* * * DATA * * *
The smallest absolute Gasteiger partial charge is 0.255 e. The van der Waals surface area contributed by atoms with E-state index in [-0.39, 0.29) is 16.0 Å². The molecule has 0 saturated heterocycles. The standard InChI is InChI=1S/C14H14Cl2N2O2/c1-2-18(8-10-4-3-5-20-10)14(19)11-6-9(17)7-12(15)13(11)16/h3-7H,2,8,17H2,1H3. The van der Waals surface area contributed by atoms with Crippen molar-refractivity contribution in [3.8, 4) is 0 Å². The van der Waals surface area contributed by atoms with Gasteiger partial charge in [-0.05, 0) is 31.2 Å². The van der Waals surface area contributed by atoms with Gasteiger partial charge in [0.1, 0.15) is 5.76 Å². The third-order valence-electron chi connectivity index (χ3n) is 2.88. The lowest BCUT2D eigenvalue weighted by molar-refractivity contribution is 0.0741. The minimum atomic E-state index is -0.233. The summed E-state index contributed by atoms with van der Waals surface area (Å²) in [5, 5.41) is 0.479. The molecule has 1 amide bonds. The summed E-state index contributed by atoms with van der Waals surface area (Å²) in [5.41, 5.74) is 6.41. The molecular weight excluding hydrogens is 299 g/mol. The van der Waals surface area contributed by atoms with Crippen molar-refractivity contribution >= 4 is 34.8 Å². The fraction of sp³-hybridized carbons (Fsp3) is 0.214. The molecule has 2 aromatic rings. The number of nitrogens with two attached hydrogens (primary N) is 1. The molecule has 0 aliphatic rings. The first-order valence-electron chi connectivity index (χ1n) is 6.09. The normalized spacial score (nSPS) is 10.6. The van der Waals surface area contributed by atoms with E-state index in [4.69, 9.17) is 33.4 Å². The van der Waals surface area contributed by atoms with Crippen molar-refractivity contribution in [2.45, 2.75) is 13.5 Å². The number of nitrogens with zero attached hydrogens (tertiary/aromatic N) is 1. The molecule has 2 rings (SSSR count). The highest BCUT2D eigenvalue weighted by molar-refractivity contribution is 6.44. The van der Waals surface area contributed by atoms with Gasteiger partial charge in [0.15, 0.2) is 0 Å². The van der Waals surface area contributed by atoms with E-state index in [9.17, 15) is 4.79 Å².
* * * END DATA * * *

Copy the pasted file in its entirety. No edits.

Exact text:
The smallest absolute Gasteiger partial charge is 0.255 e. The van der Waals surface area contributed by atoms with E-state index in [-0.39, 0.29) is 16.0 Å². The molecule has 0 saturated heterocycles. The standard InChI is InChI=1S/C14H14Cl2N2O2/c1-2-18(8-10-4-3-5-20-10)14(19)11-6-9(17)7-12(15)13(11)16/h3-7H,2,8,17H2,1H3. The van der Waals surface area contributed by atoms with Crippen molar-refractivity contribution in [3.8, 4) is 0 Å². The van der Waals surface area contributed by atoms with Gasteiger partial charge in [-0.05, 0) is 31.2 Å². The van der Waals surface area contributed by atoms with Gasteiger partial charge in [0.1, 0.15) is 5.76 Å². The third-order valence-electron chi connectivity index (χ3n) is 2.88. The lowest BCUT2D eigenvalue weighted by molar-refractivity contribution is 0.0741. The minimum atomic E-state index is -0.233. The summed E-state index contributed by atoms with van der Waals surface area (Å²) in [5, 5.41) is 0.479. The molecule has 1 amide bonds. The summed E-state index contributed by atoms with van der Waals surface area (Å²) in [5.41, 5.74) is 6.41. The molecular weight excluding hydrogens is 299 g/mol. The van der Waals surface area contributed by atoms with Crippen molar-refractivity contribution >= 4 is 34.8 Å². The fraction of sp³-hybridized carbons (Fsp3) is 0.214. The molecule has 2 aromatic rings. The number of nitrogens with two attached hydrogens (primary N) is 1. The molecule has 0 aliphatic rings. The first-order valence-electron chi connectivity index (χ1n) is 6.09. The normalized spacial score (nSPS) is 10.6. The van der Waals surface area contributed by atoms with E-state index in [4.69, 9.17) is 33.4 Å². The van der Waals surface area contributed by atoms with Crippen molar-refractivity contribution in [2.45, 2.75) is 13.5 Å². The number of nitrogens with zero attached hydrogens (tertiary/aromatic N) is 1. The molecule has 2 rings (SSSR count). The highest BCUT2D eigenvalue weighted by molar-refractivity contribution is 6.44. The van der Waals surface area contributed by atoms with Gasteiger partial charge in [0.15, 0.2) is 0 Å². The van der Waals surface area contributed by atoms with E-state index in [9.17, 15) is 4.79 Å².